Religion in Moscow

The Churches within the Kremlin (Photo by John P. Flannery)

The Churches within the Kremlin (Photo by John P. Flannery)

In Moscow, I saw churches and domes throughout this modern cosmopolitan city of 15 million people, 600 Christian churches in all, and I visited several sanctuaries within the Kremlin Walls (Assumption Cathedral, the Church of the Deposition of the Robe, and Necropolis of the Archangel Cathedral).

When the Tsars reigned, the Churches were integral to the autocratic state, one lever of control by which to govern the masses.

Lenin fairly charged that the Church was “used for the protection of the exploitation and the stupefaction of the working class.”

When the final revolt came in 1917, the Bolsheviks took down the Tsar, but also the Tsar’s partner, the Church, in all its manifestations, outlawed its influence, even its existence.

In 1997, Russia reformed its past prohibitions, distrusting the Church less, declaring religion part of its “historical heritage” following upon Mikhail Gorbachev’s policy of glasnost (“openness”).

The most significant difference, before the Revolution, was that the Tsars made the Church a governing partner with the Nobles.

This error of making any religious institution preeminent in secular governance is not limited to the Russian experience.

As an Irish Catholic kid from the South Bronx, I saw how Catholics were treated in the U.S. when they ran for office, Governor Al Smith being the prime example, and I celebrated when JFK became President declaiming that his Roman Catholic religion would ever affect his judgment as a public servant. Discrimination against “papist” Catholics made his assurances necessary, although it’s a guarantee every candidate should make, that religion will not be allowed to interfere with governance.

When a religious sect is integral to governance, it comes at the cost of intolerance toward those who profess any “disagreeable” faith; as for the “faithful,” they are manipulated by the fear that any dissenting word or conduct may earn them temporal punishment and bar their “eternal reward.” Constantine, for example, had the skin torn off bishops who refused to believe the communion host became flesh.

Walking through the glorious architecture of the holy churches within the Kremlin walls, you can’t ignore the seeming secular cast, as many “decorations” celebrate not anything spiritual, but the victories and achievements of Tsars and nobles, revered as saintly, with gold halos encircling their heads.

Overcome another nation, and a church is built to honor the victory – as did Ivan the Terrible when he built St. Basil’s in Red Square.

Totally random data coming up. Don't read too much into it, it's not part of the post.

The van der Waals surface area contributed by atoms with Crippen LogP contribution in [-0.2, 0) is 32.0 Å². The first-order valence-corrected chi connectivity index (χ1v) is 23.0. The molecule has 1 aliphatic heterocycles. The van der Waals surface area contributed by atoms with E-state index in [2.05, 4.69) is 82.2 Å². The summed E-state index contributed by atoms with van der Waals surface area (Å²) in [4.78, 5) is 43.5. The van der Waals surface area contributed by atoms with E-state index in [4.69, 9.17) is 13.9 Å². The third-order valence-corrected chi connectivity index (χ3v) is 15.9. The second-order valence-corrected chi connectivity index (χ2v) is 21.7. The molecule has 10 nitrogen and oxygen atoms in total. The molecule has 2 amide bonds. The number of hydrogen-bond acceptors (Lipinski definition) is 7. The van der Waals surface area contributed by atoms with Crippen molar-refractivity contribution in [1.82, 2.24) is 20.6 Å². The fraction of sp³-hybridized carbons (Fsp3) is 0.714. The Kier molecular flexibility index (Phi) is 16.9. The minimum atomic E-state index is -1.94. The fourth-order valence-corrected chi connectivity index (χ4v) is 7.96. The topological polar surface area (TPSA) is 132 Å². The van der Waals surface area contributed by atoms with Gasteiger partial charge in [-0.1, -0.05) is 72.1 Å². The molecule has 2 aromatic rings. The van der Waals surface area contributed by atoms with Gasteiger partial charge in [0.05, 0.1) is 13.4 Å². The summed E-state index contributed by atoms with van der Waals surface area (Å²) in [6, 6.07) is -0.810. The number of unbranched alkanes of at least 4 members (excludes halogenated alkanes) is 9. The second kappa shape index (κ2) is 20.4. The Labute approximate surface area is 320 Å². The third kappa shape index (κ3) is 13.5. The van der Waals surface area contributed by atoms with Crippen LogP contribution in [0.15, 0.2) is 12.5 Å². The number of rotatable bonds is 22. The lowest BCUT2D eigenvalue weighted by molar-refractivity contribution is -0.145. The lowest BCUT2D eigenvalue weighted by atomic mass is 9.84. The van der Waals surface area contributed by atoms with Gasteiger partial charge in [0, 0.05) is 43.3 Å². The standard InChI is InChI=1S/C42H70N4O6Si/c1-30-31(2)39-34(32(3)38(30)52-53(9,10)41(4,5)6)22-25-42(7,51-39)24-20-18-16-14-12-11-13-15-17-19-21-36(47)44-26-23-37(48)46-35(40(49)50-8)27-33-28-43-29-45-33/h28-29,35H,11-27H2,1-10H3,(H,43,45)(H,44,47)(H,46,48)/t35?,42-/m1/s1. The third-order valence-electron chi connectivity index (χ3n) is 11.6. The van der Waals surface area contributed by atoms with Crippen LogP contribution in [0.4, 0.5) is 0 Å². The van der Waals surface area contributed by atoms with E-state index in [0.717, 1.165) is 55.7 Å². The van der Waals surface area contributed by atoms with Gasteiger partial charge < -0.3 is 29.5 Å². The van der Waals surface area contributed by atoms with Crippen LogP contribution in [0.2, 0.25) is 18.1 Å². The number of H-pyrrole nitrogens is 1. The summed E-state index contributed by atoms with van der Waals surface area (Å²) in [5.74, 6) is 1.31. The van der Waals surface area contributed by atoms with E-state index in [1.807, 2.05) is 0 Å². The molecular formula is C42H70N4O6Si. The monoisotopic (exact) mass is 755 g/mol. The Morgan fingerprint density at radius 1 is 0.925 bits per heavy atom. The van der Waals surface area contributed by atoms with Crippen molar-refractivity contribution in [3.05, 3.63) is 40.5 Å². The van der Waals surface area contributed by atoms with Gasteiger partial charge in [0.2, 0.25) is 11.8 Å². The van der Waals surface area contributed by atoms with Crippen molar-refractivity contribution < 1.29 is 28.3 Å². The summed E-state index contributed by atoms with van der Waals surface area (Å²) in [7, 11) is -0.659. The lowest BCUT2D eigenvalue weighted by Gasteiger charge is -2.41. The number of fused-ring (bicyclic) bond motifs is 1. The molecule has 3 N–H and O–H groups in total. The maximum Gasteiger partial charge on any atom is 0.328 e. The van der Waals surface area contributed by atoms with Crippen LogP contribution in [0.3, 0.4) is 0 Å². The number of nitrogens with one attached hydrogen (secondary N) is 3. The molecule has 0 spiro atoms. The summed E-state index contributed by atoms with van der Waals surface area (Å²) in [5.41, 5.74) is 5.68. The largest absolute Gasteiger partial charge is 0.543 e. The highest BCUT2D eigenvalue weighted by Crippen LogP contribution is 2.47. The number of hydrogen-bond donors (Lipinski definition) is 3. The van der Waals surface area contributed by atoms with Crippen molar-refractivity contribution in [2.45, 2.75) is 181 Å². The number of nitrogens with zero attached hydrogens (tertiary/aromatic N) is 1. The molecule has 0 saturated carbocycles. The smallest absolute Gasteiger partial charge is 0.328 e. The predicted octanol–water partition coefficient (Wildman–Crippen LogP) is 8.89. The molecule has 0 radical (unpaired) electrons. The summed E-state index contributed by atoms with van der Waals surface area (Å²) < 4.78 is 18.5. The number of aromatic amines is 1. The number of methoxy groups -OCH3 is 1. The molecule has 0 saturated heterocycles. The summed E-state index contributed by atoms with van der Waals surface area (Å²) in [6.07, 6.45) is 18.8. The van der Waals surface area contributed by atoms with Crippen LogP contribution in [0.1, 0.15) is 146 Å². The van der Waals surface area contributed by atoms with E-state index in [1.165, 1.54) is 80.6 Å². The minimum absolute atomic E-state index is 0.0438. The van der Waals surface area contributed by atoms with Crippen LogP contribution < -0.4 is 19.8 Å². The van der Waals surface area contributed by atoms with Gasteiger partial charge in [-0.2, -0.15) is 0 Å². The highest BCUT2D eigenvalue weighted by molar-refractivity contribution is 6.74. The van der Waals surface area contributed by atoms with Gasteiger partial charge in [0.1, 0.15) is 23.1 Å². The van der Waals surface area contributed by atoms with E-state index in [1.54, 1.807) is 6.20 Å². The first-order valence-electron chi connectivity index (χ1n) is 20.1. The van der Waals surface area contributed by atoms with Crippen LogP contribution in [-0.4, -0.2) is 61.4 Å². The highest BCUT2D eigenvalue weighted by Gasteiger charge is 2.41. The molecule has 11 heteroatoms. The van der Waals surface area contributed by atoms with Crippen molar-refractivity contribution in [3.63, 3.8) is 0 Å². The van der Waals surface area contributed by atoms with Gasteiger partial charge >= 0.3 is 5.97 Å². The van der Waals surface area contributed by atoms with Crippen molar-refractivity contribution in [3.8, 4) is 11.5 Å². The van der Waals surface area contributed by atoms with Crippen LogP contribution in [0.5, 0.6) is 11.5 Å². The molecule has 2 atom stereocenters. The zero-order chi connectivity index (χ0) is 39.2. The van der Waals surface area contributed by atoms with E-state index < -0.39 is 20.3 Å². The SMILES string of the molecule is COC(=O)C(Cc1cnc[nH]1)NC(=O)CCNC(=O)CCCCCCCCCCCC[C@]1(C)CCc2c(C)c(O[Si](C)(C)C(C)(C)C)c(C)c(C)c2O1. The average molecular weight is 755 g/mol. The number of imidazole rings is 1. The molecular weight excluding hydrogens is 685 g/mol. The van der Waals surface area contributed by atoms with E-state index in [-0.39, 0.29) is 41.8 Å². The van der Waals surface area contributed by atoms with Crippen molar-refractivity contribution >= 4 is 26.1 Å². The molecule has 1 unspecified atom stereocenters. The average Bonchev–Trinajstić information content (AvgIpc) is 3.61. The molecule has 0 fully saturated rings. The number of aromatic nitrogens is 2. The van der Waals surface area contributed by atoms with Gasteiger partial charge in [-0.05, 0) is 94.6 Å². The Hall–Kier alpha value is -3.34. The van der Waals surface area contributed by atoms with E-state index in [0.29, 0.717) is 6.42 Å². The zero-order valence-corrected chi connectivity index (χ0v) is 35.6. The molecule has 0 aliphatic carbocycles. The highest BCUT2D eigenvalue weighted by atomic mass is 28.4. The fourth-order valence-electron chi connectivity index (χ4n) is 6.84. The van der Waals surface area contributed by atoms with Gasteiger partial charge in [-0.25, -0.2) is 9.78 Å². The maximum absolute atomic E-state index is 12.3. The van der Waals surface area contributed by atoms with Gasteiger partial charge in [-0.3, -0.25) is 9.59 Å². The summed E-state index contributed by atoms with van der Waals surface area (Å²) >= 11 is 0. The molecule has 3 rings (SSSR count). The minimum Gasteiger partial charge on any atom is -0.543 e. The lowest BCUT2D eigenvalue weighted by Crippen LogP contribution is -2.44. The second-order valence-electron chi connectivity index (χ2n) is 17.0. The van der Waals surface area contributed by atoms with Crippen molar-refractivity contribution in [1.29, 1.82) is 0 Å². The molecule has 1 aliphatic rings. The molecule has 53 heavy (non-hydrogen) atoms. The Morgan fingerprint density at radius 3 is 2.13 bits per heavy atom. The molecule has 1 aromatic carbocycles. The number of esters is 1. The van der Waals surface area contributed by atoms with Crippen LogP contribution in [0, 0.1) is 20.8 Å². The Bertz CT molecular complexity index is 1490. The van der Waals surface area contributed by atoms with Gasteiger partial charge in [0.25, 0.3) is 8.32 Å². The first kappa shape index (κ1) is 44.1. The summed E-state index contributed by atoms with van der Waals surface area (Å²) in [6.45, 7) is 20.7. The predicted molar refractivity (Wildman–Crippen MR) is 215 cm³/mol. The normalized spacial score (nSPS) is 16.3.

The Church of the Savior on Spilled Blood (Photo by John P. Flannery)

The Church of the Savior on Spilled Blood (Photo by John P. Flannery)

When a terrorist assassinated Tsar Alexander II in St. Petersburg in 1881, a most amazing church was built on the spot, and called the Church of the Savior on Spilled Blood (Spasa Na Krovi).

A world-conquering Christian religion defiles the teachings of the Sermon on the Mount.

No peacemaker, no child of God, may conquer and kill in the sign of the cross by the terms of the Sermon.

The hallowed ground within the Kremlin has been “sanctified” by centuries of spilled blood and spent treasure, and heavenly entreaties for victory, followed by extravagant demonstrations of thanksgiving for God’s assistance in vanquishing others, by erecting these glorious churches topped off with sky-scratching gold onion-shaped domes.

The icons are numerous, a kind of religious graffiti, climbing from the stone and marble floors to the exalted heights of the church.

It’s soulfully exhausting, when walking these grounds, amidst the unfolding beauty and wonder of the place, to meditate upon the evil done “in God’s name,” causing so many deaths.

It is an amusing irony that, though Marx and Lenin strongly believed that religion was the opiate numbing the people’s good sense and freedom, this religious display exists within the beauteous thick walls and gardens of the Kremlin.

Perhaps it’s because it serves the State to govern with the Church in a more subtle fashion than did the Tsars.

Unfortunately, those who are comfortable don’t question the irreconcilable interference of the sectarian with the secular, and our nation is most vulnerable these days, by those who insist religion should be central in government, rather than kept separate and apart, as our founding fathers insisted after our Revolution, and made law by our Constitution’s First Amendment.

Having observed how religion sanctioned by the state invites intolerance, repression and violence, we should honor separation, and insist upon it, and abide by our Constitution.